Sewing Reality: Fashion in Non-Fiction Media
Call for papers
Sewing Reality: Fashion in Non-fiction Media
9th June, 2018
University of Bedfordshire, Luton, UK
Confirmed Keynote Speaker: Pamela Church-Gibson (University of the Arts, London)
Deadline for proposals: 15th January 2018.
As two distinct art forms, fashion and film have flirted with each other in symbiotic relationships since the dawn of the medium: from British and American actualities showing current high-street fashion, to French newsreels capturing fashion shows. The synergy has been mutually influential also as far as other media are concerned, with pop stars and television dramas inspiring catwalks and collections. While the literature on film and fashion is quickly growing, this interest has primarily focused on fiction and includes, among others, works on the construction of femininity and masculinity through costumes, the definition of national identities through cinematic clothing, and the haptic pleasure of fashion in film. Non-fiction material remains an understudied source, with only a few scholarly works shedding some light on early cinema’s attention to the fashion world, still and moving images in fashion archives, celebrity and fashion, but also make-up culture and TV entertainment, the relationship between austerity and sewing/knitting programs, and the political potential of fashion documentaries.
This interdisciplinary symposium wants to fill this vacuum and excavate and reassess the role of non-fiction media in shaping our understanding of fashion across multiple platforms and different national contexts. The event aims to create an open space for dialogue between fashion and documentary studies, drawing from different methodologies and approaches: media and cultural studies, ethnography, audience research, marketing and public relations.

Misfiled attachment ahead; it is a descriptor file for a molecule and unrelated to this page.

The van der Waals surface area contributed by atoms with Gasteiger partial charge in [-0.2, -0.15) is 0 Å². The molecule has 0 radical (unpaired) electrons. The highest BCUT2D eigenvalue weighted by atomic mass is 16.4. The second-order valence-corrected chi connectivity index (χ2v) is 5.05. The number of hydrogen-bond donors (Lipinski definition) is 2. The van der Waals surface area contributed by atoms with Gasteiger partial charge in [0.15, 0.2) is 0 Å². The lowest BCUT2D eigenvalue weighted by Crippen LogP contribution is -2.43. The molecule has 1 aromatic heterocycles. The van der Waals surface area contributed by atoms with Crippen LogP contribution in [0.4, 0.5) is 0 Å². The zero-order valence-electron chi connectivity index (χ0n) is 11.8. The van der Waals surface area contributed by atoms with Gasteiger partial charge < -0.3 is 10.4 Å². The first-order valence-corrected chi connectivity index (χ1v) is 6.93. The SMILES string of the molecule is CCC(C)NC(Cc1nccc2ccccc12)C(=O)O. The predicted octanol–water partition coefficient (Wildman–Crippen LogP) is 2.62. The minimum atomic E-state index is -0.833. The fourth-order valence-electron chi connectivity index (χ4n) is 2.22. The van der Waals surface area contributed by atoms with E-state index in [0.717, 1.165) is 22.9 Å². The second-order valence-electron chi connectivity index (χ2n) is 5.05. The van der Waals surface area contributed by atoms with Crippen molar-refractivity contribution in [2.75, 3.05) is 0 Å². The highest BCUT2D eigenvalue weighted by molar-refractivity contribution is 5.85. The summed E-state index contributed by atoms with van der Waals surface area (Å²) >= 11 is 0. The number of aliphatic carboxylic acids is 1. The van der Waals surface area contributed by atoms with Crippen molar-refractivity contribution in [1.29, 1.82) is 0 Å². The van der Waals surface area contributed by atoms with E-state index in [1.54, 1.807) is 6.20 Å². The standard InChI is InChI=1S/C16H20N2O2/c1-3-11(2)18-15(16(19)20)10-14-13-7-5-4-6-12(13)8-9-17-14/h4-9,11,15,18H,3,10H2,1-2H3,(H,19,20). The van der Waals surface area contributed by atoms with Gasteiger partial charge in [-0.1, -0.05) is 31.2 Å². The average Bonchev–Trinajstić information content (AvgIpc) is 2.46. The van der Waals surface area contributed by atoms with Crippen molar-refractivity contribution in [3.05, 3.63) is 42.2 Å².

This is a timely intervention given that the new millennium witnessed a boom of non-fiction media about fashion, including reality shows and factual entertainments programmes, such as Project Runaway (Lifetime, 2004 – ), Fashion Police (E!, 2010 – ) and The Great British Sewing Bee (Love Production, 2013-2016). The fashion documentary has even grown into a subgenre of its own and become a spectacular window into the inner workings of fashion magazines, modelling agencies, fashion houses, department stores and fashion subcultures. Covering a vast array of forms, from ironic takes or more explicit critiques of consumer society (Out of Fashion, Girl Model, The Life of Pitti Peacocks) to hagiographic portraits of iconic figures (Iris, Diana Vreeland: The Eye Has to Travel), the fashion documentary now reignites our fascination for style.
Sewing Reality aims to discuss the interconnection between fashion and media industries, the audiences of factual moving images about fashion, as well as the past, the present and the future of fashion documentaries. Possible areas of study include:
- Fashion documentaries;
- Mockumentaries and the fashion world;
- Reality shows and factual entertainment;
- Fashion journalism;
- Fashion blogs and celebrity bloggers;
- Amateur footage and photography;
- Newsreel material, industrial films and fashion archives;
- Streaming fashion shows.
We are accepting submissions for audiovisual essays, posters, individual papers, and pre-constituted panels of three papers each. Please send abstracts of no more than 300 words with a short biography of the author (s). In the case of pre-constituted panels, include a brief rationale of the panel, as well as abstracts and biographies of all speakers.
For queries and submissions, email Dr Elena Caoduro,Elena.Caoduro@beds.ac.uk
Participants will be notified by the end of January.